Guys. You all thought Karl Rove was the guy who masterminded making gay marriage a wedge issue in the 2004 White House race, but he sooo is not responsible for making it a big deal. You’re giving this guy a bad rap, and it’s gotta stop right now!
“Gay marriage was an ugly fight we had not asked for but could win if we handled with care,” says Rove in his (probably) intolerable new book Courage and Consequence: My Life as a Conservative in the Fight. “Done right, our response to gay marriage could show it was possible to bring a courteous and caring tone to a divisive issue. The issue also revealed the nuttiness of the Left, which never saw how persistent America’s traditionalism really was. Instead, the Left seemed convinced that Bush and I engineered the issue’s emergence to drive Bush partisans to the polls. But, of course, it was a liberal supreme court that brought the issue to the fore.”
That “liberal” court, of course, was Massachusetts Supreme Court, which legalized gay marriage in that state. And Rove and Bush’s “courteous and caring tone” that was the response “done right”? Proposing the Constitutional amendment defining marriage as between a man and a woman. “Neither Bush nor I regret his stand on gay marriage,” he writes. “The issue was thrust upon us and we were perfectly willing to make our case. To overturn the time-honored definition of marriage is a socially revolutionary act. To do so through the courts and against the will of the people makes the attempt even more radical.”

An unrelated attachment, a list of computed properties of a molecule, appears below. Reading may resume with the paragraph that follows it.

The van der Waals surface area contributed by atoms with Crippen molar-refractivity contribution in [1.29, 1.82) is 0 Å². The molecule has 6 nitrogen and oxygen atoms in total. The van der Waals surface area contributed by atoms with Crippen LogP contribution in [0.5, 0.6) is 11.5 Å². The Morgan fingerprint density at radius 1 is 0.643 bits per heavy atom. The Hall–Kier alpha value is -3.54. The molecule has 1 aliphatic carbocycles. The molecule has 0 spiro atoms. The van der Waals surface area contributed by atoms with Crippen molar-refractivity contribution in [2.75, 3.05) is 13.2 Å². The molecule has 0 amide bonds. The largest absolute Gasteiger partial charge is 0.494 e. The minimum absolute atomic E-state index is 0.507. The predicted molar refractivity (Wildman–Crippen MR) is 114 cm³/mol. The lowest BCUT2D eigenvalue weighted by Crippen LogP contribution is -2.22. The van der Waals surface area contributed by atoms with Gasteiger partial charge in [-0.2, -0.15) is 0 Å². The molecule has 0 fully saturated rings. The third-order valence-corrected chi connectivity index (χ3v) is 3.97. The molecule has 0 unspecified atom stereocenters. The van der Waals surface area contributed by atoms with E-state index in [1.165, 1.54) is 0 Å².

There are so many flaws in this reasoning, we almost don’t want to take all the fun out of letting you point them out. (Or preclude you from bringing up the whole “stop saying my stepdad was gay” ordeal.) But one in particular, that even the Obama administration continues to highlight, is this: The executive branch of government does not, and should not involve itself in so-called state issues, which Massachusetts’ marriage equality debate became.
To paint himself as an innocent in a transparent attempt to drive conservative voters to the polls based on discrimination is, well, exactly what we’d expect from Karl Rove.
[quotes via CNN]